UC Davis Center for Regional Change, Sierra Health Foundation, and The California Endowment
The study examines and documents the connections between youth well-being and regional prosperity in the nine-county Capital Region in Northern California. Researchers from many different areas, including youth leaders from the region, examined five different areas that affect youth well-being: health, employment, education, civic engagement and the built environment. The study focused on youth ages 12 to 24.
Researchers urge leaders and community members to begin thinking about youth on a regional basis, stressing that the traditional demarcations used to plan and allocate public resources do not take into consideration young people’s generally highly mobile lives. Many young people live their lives regionally as they search for jobs, education, services and recreation, and change where they live as dictated by family crises or opportunities.
Researchers explored the relationship between positive outcomes and regional dynamics using data from surveys and secondary sources, interviews with institutional leaders, young adults who left, or considered leaving high school without graduating and their adult allies and mentors, and other youth-generated media that documented local conditions.
The researchers found that the Capital Region in Northern California cannot succeed unless its youth are successful in terms of their health, education and job readiness, and also their preparation for the demands of civic and family life.
They also determined that there are significant structural challenges that are undermining the progress of youth in all the aforementioned areas. Underscoring these challenges are disparities, both in resources and opportunities, based on socioeconomic status, geography, ethnicity, race, immigration status and other related factors.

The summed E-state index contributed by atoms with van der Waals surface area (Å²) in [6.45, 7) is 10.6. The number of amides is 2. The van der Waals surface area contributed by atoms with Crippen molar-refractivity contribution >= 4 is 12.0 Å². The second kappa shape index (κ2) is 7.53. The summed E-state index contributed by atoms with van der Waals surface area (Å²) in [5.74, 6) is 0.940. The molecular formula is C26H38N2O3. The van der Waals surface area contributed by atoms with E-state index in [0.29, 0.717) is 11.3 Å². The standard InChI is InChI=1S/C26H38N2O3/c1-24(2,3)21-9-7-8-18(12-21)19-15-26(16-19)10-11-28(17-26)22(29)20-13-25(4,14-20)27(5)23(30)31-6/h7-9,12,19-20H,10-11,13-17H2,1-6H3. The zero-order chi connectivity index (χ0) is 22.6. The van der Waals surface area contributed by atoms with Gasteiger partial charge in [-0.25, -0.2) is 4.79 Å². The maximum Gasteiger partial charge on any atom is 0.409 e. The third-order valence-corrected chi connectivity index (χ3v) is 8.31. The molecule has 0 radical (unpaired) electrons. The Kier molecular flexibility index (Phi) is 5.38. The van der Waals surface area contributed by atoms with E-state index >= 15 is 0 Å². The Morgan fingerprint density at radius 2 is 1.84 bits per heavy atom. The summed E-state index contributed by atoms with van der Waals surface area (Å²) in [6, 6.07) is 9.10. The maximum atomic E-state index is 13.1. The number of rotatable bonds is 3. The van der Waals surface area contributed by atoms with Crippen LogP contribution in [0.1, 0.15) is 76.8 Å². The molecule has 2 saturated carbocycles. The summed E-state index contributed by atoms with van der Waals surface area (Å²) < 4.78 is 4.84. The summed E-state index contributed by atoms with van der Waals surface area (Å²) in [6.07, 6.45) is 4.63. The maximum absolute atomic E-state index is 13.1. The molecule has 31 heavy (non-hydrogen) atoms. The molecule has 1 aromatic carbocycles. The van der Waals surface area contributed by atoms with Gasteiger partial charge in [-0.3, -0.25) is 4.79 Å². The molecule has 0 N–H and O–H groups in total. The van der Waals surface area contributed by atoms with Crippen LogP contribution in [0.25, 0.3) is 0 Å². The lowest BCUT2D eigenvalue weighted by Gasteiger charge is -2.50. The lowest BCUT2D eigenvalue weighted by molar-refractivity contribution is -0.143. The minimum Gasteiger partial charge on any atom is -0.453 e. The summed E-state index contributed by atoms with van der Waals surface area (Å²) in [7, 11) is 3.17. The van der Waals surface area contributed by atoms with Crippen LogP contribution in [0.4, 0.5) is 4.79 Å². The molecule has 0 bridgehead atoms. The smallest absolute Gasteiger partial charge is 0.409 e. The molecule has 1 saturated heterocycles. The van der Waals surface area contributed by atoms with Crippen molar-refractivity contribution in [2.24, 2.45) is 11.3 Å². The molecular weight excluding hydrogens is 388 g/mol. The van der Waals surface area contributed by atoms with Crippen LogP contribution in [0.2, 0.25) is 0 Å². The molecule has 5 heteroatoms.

The problems facing the region’s youth must be dealt with through a unified approach that crosses sectors and systems on both the local and regional levels, the report states.
The report also found that fostering healthy youth and a healthy region requires leadership from many people and stakeholders including the youth themselves, and unrealized community assets including youth, their families and the many unrecognized strengths that youth posses (such as advocacy on behalf of family members), across all nine of the Capital Region counties.
Some of the challenges facing youth in the Northern California Capital Region include:
- Low four-year high school graduation rates,
- Latino and African-American students rarely attend high schools with high graduation rates,
- A very low percentage of students graduate having completed college entrance requirements for the University of California or California State University Systems, and
- A small percentage of students in the region enter college within one year of graduating from high school.
In addition, African-American and Latino young adults ages 18 to 24 are overrepresented in low-wage retail occupations and underrepresented in higher paying growth sectors, such as health care, education and technology.
For the full, free 40-page report click here.